Dominic Raab has promised an “exponential” increase in coronavirus tests in the next eight days.
The foreign secretary, who is standing in for Boris Johnson at Prime Minister’s Questions, insisted the government would meet its target of 100,000 a day by the end of April.
Labour leader Sir Keir Starmer asked how this was possible given only 18,000 tests a day were currently being done.
He said frontline NHS staff and care workers were “desperate” for tests.
It comes as new figures suggest the number of people recorded as having died of Covid-19 in care homes in England could have doubled in five days.
Mr Raab and Sir Keir were both present in the sparsely populated Commons chamber for the first “virtual PMQs”, with most MPs asking questions from home through video conferencing technology.
Sir Keir, who was making his debut at the despatch box as Labour leader, said the UK has been “very slow and way behind other European countries” when it comes to coronavirus testing.
“All week we have heard from the front line, from care workers who are frankly desperate for tests,” he told Mr Raab, and he asked why the government was not using all the tests that are available.
Mr Raab said the government had testing capacity of 40,000 a day and, based on that, and the fact that new laboratories were coming on stream, it would meet its target.
“In the final week it will require a big increase,” he told MPs.
Sir Keir said many care workers were not able to get to testing centres because they were miles away and unable to use public transport because of social distancing.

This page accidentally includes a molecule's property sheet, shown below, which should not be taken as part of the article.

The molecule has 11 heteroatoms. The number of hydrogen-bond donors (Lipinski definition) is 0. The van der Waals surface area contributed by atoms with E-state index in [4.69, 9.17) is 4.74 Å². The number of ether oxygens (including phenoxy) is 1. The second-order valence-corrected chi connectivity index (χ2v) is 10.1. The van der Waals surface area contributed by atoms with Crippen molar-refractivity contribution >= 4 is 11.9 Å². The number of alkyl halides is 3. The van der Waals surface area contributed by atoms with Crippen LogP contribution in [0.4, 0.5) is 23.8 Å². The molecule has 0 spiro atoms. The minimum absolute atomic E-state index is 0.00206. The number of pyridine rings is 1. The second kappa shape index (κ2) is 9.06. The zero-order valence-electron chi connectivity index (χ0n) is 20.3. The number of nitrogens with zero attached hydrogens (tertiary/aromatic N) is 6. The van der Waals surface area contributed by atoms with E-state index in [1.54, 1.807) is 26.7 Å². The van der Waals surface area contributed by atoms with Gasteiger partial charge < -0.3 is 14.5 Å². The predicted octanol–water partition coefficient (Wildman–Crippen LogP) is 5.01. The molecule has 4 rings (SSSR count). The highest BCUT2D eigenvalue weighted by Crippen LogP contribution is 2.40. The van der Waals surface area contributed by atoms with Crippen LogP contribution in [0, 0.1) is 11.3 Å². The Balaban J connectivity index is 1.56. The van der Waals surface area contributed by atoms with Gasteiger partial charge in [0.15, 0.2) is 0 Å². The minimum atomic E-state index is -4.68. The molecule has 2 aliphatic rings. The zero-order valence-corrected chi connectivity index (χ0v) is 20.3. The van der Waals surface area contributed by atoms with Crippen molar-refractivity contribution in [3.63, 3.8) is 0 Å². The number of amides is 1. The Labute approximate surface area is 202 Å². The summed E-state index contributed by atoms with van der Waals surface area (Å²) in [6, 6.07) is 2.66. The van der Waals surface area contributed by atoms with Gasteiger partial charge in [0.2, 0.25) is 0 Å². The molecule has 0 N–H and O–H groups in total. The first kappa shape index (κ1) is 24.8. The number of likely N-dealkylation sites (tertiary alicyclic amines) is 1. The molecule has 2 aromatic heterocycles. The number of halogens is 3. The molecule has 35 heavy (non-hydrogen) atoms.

“It is little wonder we are seeing these pictures of half-empty testing centres,” added the Labour leader.
Mr Raab acknowledged there were challenges, but added: “The key point is, it is important to have a target and drive towards a target.
“We are making good progress and are confident we will meet it.”
Care home deaths
It comes as new figures showed the number of people recorded as having died of Covid-19 in care homes in England could have doubled in five days.
Figures published by the Office for National Statistics on Tuesday went up to 10 April. They showed the deaths of 1,043 people recorded as being linked to Covid 19 in England and Wales – nearly 1,000 of those deaths were in English care homes.
The care regulator for England, the Care Quality Commission, working with the ONS, is analysing data from care home providers about coronavirus-related deaths and have looked at deaths between April 10 to 15.
In a statement, they say they anticipate the number of deaths recorded in care homes in England to be double the number reported on Tuesday.
They have not published the numbers yet, but this preliminary finding would suggest in a five-day period the deaths of nearly 1,000 people in care homes in England could have been linked to Covid-19, which if confirmed would bring the overall total to about 2,000.
They also say there may be a significant increase in non-Covid-19 related deaths – in line with what the ONS official statistics suggest.
The figures will be published on 28 April, once verified.
The notifications from care providers may include some people who died in hospital. As these deaths are already reflected in NHS figures, the numbers collected by the CQC have to be adjusted and checked.
Care providers have always had to notify the CQC when a resident dies, but the forms have now been adjusted to collect information on whether a death is linked to coronavirus.